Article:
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Citing Alabama fentanyl deaths, Britt hits VP over ‘secure border’ claim

The U.S.-Mexico border is “secure” even as enforcement agents are contending with a mass influx of illegal immigrants entering the nation’s interior on a daily basis, according to Vice President Kamala Harris.

Harris, who has been tapped by President Joe Biden to oversee matters relating to the border crisis, made the assertion during a recent interview with NBC’s “Meet the Press” host Chuck Todd.

Border arrests are on pace to surpass 2 million for the federal government’s current fiscal year, according to the New York Post.

When asked by Todd if the border was secure, Harris insisted Congress must pass legislation providing a “pathway to citizenship” for those residing in the United States illegally.

“The border is secure,” said Harris. “But we also have a broken immigration system, in particular, over the last four years before [the Biden administration] came in. And it needs to be fixed.”

Todd pressed Harris once more on the question of a secure border, to which the vice president admitted issues still existed surrounding illegal immigration. Outstanding issues regarding the southern border, according to Harris, preceded the current administration.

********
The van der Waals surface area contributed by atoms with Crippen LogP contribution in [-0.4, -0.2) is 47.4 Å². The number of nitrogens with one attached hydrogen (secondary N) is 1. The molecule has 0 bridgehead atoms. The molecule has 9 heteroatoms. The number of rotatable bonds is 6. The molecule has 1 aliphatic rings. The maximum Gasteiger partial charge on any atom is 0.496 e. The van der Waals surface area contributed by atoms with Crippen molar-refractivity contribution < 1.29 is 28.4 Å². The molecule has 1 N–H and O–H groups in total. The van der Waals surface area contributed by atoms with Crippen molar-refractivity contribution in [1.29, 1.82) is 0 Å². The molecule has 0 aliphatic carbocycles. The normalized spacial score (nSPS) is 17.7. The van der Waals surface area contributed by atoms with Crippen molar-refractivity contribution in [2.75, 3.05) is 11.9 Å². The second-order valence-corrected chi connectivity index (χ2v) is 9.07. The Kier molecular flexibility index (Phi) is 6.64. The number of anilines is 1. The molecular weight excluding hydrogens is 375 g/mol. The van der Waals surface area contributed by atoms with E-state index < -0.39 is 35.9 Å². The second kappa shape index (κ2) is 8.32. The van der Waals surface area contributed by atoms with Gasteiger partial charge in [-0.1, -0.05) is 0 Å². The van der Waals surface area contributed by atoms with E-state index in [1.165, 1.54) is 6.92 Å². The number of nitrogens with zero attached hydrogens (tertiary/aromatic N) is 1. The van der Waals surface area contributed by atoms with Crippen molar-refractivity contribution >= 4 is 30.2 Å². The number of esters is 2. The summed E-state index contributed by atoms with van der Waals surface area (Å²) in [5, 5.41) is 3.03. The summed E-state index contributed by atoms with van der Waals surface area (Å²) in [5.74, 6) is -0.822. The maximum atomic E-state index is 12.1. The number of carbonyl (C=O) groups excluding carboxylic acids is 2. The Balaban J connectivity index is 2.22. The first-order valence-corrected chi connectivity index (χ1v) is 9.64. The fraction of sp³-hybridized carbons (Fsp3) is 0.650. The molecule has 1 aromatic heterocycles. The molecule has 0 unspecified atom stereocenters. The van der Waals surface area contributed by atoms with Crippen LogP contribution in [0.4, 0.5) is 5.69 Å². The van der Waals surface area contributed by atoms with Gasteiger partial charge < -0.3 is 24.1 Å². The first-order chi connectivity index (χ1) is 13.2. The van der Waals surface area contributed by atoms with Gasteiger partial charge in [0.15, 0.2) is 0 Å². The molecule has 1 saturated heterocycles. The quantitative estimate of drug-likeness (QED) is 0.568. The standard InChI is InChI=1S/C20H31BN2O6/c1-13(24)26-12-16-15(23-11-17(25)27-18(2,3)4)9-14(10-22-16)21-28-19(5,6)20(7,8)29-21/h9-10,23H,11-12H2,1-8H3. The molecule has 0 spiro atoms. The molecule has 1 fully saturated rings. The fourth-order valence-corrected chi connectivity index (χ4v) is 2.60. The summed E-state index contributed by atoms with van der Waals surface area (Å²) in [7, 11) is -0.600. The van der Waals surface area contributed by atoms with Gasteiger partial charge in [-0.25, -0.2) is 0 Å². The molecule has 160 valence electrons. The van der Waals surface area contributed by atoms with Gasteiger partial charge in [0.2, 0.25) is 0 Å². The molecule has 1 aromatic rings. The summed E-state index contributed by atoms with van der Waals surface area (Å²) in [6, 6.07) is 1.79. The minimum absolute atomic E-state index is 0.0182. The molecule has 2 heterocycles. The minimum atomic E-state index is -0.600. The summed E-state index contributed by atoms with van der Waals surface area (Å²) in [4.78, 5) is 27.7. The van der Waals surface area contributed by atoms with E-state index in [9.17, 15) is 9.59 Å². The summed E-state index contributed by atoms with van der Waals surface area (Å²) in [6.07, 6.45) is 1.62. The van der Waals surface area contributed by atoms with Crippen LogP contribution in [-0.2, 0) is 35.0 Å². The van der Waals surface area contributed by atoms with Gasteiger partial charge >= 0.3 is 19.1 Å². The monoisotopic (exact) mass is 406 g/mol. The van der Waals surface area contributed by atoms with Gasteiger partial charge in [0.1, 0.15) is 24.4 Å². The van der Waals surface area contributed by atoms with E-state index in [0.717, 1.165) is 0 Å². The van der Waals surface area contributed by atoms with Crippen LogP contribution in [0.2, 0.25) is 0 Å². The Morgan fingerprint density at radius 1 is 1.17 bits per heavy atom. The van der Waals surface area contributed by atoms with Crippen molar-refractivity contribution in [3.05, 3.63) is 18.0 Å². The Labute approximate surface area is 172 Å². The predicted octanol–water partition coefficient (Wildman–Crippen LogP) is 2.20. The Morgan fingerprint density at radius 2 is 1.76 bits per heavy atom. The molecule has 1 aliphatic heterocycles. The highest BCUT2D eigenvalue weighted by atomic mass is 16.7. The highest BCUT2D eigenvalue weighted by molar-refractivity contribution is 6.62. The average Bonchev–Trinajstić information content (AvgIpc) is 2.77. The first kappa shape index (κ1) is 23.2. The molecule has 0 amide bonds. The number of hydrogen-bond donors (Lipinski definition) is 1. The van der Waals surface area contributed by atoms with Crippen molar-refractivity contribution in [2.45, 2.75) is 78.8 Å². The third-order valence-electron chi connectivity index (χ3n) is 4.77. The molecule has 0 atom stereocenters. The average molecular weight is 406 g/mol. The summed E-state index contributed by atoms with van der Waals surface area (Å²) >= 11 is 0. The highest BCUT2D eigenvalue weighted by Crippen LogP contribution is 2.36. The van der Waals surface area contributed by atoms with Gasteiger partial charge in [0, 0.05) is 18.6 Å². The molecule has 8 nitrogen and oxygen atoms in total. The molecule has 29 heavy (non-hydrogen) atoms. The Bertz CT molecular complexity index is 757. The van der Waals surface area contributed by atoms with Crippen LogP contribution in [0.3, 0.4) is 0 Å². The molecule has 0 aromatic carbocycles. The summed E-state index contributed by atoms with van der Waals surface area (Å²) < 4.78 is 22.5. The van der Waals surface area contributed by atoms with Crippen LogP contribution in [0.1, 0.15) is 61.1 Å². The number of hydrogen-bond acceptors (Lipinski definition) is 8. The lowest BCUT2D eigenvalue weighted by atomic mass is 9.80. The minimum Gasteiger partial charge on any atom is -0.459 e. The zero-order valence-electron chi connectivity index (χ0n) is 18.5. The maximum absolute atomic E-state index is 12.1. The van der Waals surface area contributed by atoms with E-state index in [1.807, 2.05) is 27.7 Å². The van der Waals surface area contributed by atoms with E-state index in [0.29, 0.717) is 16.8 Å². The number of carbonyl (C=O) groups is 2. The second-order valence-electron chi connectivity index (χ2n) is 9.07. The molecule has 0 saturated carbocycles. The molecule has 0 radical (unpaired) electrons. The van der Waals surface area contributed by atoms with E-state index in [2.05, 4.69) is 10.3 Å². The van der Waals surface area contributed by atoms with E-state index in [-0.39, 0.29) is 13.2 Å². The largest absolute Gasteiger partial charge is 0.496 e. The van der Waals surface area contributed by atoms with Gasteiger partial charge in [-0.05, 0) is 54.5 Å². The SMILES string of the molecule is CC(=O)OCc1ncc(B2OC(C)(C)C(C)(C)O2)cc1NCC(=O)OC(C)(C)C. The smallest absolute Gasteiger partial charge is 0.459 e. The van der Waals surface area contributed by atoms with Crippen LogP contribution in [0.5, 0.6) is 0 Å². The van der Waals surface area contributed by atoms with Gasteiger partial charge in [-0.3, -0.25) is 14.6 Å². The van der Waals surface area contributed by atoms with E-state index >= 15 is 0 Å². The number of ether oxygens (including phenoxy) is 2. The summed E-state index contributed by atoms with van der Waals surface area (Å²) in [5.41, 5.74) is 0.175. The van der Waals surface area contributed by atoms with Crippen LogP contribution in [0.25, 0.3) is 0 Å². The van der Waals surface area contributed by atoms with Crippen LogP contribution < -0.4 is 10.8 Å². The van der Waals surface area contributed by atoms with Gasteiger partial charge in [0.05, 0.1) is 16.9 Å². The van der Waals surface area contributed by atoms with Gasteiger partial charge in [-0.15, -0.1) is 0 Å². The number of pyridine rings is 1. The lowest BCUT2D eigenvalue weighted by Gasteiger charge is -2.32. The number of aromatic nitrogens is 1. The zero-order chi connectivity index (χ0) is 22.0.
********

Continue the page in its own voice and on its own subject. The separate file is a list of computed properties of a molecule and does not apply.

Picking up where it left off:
“We have a secure border in that that is a priority for any nation, including ours and our administration,” she said. “But there are still a lot of problems that we are trying to fix, given the deterioration that happened over the last four years.”

“We also have to put in place a law and a plan for a pathway for citizenship for people who are here and are prepared to do what is legally required to gain citizenship.”

Taking exception to the vice president’s claim Tuesday, Alabama U.S. Senate nominee Katie Britt (R) tweeted that the number of illegal immigrants penetrating the southern border constituted “a crisis.”

As cited by Britt, the Yellowhammer State continues to experience the lethal affects of fentanyl flooding the illicit drug market.

RELATED: ‘Dealers of death’: Lawmaker wages war on fentanyl trafficking

Fentanyl-related overdose deaths in the state rose from 453 to 1,069 during the timeframe of 2020-2021, according to the Medical Association of the State of Alabama.

Britt will face progressive Democratic Party U.S. Senate nominee Will Boyd in the Nov. 8 general election for the seat held by retiring U.S. Sen. Richard Shelby (R-Tuscaloosa).

Dylan Smith is the editor of Yellowhammer News. You can follow him on Twitter @DylanSmithAL

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